The Australian looks at the crisis facing Aboriginal art:
“The market is already hard hit,” says Diane Mossenson, from Perth’s Indigenart gallery. “And it will be hit harder. In recent years, it was completely overheated and fabricated, but it will contract now. Buyers who were looking to resell for profit at auction won’t be able to do that. The Aboriginal art market today looks just like a set of dominoes, and you don’t want to be the last one to fall.”
But the woes of the retail sector, from high-end gallerists to mid-range dealers, are outweighed by the potential effect of the market’s troubles on the creative front line. Artists in remote communities, who form the core of the movement, paint or carve today for money: their styles, their formats and their output are influenced by their earning power, and if sales fall away completely, there is a strong likelihood that art-making for external purchase will be sharply reduced. A professional fine-art tradition built up over a generation will break, or fray; as a result, the established place of that tradition in Australian life may be undermined, and the broad public taste for new art from the remote centre or deep north may never quite regain its strength of recent years.
This dark scenario cuts deeper: for the successful promotion of Aboriginal art-making in the bush has been almost the sole point of light for the various program managers trying to dream up a sustainable remote community economy. Many extended families depend on art. “In some communities, it’s bread and butter,” as Beverly Knight, president of the Australian Commercial Galleries Association, says. “The real issue is that in those places, in an art recession, some people are not going to be eating at all well.”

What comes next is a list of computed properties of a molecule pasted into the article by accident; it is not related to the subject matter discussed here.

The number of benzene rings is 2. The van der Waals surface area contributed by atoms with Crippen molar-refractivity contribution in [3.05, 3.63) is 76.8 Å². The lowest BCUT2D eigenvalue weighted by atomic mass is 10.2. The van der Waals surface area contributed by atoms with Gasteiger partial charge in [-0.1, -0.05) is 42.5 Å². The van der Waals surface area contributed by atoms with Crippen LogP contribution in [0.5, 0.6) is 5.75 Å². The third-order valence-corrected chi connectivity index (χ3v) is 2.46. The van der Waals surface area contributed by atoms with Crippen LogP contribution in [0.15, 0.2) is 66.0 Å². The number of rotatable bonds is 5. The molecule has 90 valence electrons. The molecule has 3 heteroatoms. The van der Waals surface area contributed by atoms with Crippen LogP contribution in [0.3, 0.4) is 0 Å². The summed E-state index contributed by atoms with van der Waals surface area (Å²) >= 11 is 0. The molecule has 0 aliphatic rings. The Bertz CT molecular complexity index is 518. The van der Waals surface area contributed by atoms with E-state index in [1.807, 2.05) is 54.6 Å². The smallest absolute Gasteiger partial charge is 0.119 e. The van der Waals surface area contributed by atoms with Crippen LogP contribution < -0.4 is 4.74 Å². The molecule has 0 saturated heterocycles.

The impact of these economic troubles, quite palpable in some regions, is being strengthened by a significant cultural shift unfolding in parallel: old painters from traditional bush backgrounds are dying, most of them have already gone, and attempts by market-makers to replace their ranks with “emerging artists” have produced work with a different tone. Indigenous culture survives, and evolves, as always, but some observers feel they are watching a hinge-point in the tradition. Ian Plunkett, director of Japingka Gallery in Fremantle, is unusually candid about this. “It’s changing before our eyes,” he says. “We’re seeing accomplished artists coming through, younger artists, full of talent, but increasingly influenced by Western culture. Across much of remote Australia, we’re witnessing the end of an era, the golden age of those older artists, who have that mystical something, whose works are full of power, a power that moves and affects people.”
The rest of the story deals with the Australian government’s controversial policy changes.
Creativity Feels the Crunch (The Australian)